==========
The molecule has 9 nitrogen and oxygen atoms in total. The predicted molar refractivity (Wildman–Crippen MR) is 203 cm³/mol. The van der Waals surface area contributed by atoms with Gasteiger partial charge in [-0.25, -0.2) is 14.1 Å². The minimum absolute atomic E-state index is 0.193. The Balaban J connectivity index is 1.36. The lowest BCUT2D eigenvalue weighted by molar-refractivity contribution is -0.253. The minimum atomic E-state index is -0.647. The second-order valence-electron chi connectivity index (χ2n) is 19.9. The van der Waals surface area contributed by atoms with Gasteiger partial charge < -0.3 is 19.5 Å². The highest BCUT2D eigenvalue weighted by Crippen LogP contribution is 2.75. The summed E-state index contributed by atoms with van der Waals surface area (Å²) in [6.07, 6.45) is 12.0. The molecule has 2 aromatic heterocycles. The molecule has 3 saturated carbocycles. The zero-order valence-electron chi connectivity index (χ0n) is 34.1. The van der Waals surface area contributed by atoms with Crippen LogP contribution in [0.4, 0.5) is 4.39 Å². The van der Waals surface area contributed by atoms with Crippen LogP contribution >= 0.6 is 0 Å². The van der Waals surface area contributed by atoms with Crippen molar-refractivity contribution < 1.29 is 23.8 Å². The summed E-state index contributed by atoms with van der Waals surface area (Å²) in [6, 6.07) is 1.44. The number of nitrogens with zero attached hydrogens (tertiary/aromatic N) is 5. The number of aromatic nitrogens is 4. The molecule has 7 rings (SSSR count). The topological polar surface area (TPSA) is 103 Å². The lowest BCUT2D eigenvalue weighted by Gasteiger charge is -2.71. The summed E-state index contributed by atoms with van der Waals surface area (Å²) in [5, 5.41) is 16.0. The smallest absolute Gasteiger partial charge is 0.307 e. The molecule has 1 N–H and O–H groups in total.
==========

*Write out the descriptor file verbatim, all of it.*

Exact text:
The molecule has 9 nitrogen and oxygen atoms in total. The predicted molar refractivity (Wildman–Crippen MR) is 203 cm³/mol. The van der Waals surface area contributed by atoms with Gasteiger partial charge in [-0.25, -0.2) is 14.1 Å². The minimum absolute atomic E-state index is 0.193. The Balaban J connectivity index is 1.36. The lowest BCUT2D eigenvalue weighted by molar-refractivity contribution is -0.253. The minimum atomic E-state index is -0.647. The second-order valence-electron chi connectivity index (χ2n) is 19.9. The van der Waals surface area contributed by atoms with Gasteiger partial charge < -0.3 is 19.5 Å². The highest BCUT2D eigenvalue weighted by Crippen LogP contribution is 2.75. The summed E-state index contributed by atoms with van der Waals surface area (Å²) in [6.07, 6.45) is 12.0. The molecule has 2 aromatic heterocycles. The molecule has 3 saturated carbocycles. The zero-order valence-electron chi connectivity index (χ0n) is 34.1. The van der Waals surface area contributed by atoms with Crippen LogP contribution in [0.4, 0.5) is 4.39 Å². The van der Waals surface area contributed by atoms with Crippen LogP contribution >= 0.6 is 0 Å². The van der Waals surface area contributed by atoms with Crippen molar-refractivity contribution < 1.29 is 23.8 Å². The summed E-state index contributed by atoms with van der Waals surface area (Å²) in [6, 6.07) is 1.44. The number of nitrogens with zero attached hydrogens (tertiary/aromatic N) is 5. The number of aromatic nitrogens is 4. The molecule has 7 rings (SSSR count). The topological polar surface area (TPSA) is 103 Å². The lowest BCUT2D eigenvalue weighted by Gasteiger charge is -2.71. The summed E-state index contributed by atoms with van der Waals surface area (Å²) in [5, 5.41) is 16.0. The smallest absolute Gasteiger partial charge is 0.307 e. The molecule has 1 N–H and O–H groups in total.